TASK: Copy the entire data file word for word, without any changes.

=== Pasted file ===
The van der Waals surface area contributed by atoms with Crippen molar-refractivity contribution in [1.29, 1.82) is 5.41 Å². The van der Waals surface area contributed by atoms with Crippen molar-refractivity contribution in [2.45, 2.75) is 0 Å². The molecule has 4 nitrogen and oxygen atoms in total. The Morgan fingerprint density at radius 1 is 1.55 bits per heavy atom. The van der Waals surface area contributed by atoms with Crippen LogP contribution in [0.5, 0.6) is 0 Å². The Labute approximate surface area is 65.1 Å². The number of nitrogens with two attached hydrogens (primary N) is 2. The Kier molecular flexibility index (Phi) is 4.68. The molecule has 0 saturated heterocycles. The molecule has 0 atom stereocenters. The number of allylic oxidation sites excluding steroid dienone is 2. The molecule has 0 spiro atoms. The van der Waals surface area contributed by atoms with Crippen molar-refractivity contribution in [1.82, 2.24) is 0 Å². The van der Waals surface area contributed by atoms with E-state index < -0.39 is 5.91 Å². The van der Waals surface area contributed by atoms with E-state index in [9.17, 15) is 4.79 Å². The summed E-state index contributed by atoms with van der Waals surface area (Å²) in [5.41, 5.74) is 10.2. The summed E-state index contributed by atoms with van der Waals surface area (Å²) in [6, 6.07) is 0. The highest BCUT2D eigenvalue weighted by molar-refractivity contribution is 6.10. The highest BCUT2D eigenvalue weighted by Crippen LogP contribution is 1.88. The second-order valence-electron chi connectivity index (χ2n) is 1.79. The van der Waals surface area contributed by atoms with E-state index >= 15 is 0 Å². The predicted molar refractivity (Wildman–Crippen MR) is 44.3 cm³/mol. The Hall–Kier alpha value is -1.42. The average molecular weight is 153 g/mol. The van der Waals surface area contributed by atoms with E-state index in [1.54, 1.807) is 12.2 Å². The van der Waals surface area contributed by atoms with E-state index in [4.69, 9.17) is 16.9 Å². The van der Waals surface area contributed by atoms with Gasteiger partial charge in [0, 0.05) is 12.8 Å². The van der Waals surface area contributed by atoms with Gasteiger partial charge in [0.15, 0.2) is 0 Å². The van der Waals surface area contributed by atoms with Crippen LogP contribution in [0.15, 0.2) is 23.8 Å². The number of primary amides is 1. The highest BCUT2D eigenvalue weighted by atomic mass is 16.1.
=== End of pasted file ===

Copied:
The van der Waals surface area contributed by atoms with Crippen molar-refractivity contribution in [1.29, 1.82) is 5.41 Å². The van der Waals surface area contributed by atoms with Crippen molar-refractivity contribution in [2.45, 2.75) is 0 Å². The molecule has 4 nitrogen and oxygen atoms in total. The Morgan fingerprint density at radius 1 is 1.55 bits per heavy atom. The van der Waals surface area contributed by atoms with Crippen LogP contribution in [0.5, 0.6) is 0 Å². The Labute approximate surface area is 65.1 Å². The number of nitrogens with two attached hydrogens (primary N) is 2. The Kier molecular flexibility index (Phi) is 4.68. The molecule has 0 saturated heterocycles. The molecule has 0 atom stereocenters. The number of allylic oxidation sites excluding steroid dienone is 2. The molecule has 0 spiro atoms. The van der Waals surface area contributed by atoms with Crippen molar-refractivity contribution in [1.82, 2.24) is 0 Å². The van der Waals surface area contributed by atoms with E-state index < -0.39 is 5.91 Å². The van der Waals surface area contributed by atoms with E-state index in [9.17, 15) is 4.79 Å². The summed E-state index contributed by atoms with van der Waals surface area (Å²) in [5.41, 5.74) is 10.2. The summed E-state index contributed by atoms with van der Waals surface area (Å²) in [6, 6.07) is 0. The highest BCUT2D eigenvalue weighted by molar-refractivity contribution is 6.10. The highest BCUT2D eigenvalue weighted by Crippen LogP contribution is 1.88. The second-order valence-electron chi connectivity index (χ2n) is 1.79. The van der Waals surface area contributed by atoms with E-state index >= 15 is 0 Å². The predicted molar refractivity (Wildman–Crippen MR) is 44.3 cm³/mol. The Hall–Kier alpha value is -1.42. The average molecular weight is 153 g/mol. The van der Waals surface area contributed by atoms with E-state index in [1.54, 1.807) is 12.2 Å². The van der Waals surface area contributed by atoms with E-state index in [4.69, 9.17) is 16.9 Å². The van der Waals surface area contributed by atoms with Gasteiger partial charge in [0, 0.05) is 12.8 Å². The van der Waals surface area contributed by atoms with Gasteiger partial charge in [0.15, 0.2) is 0 Å². The van der Waals surface area contributed by atoms with Crippen LogP contribution in [0.15, 0.2) is 23.8 Å². The number of primary amides is 1. The highest BCUT2D eigenvalue weighted by atomic mass is 16.1.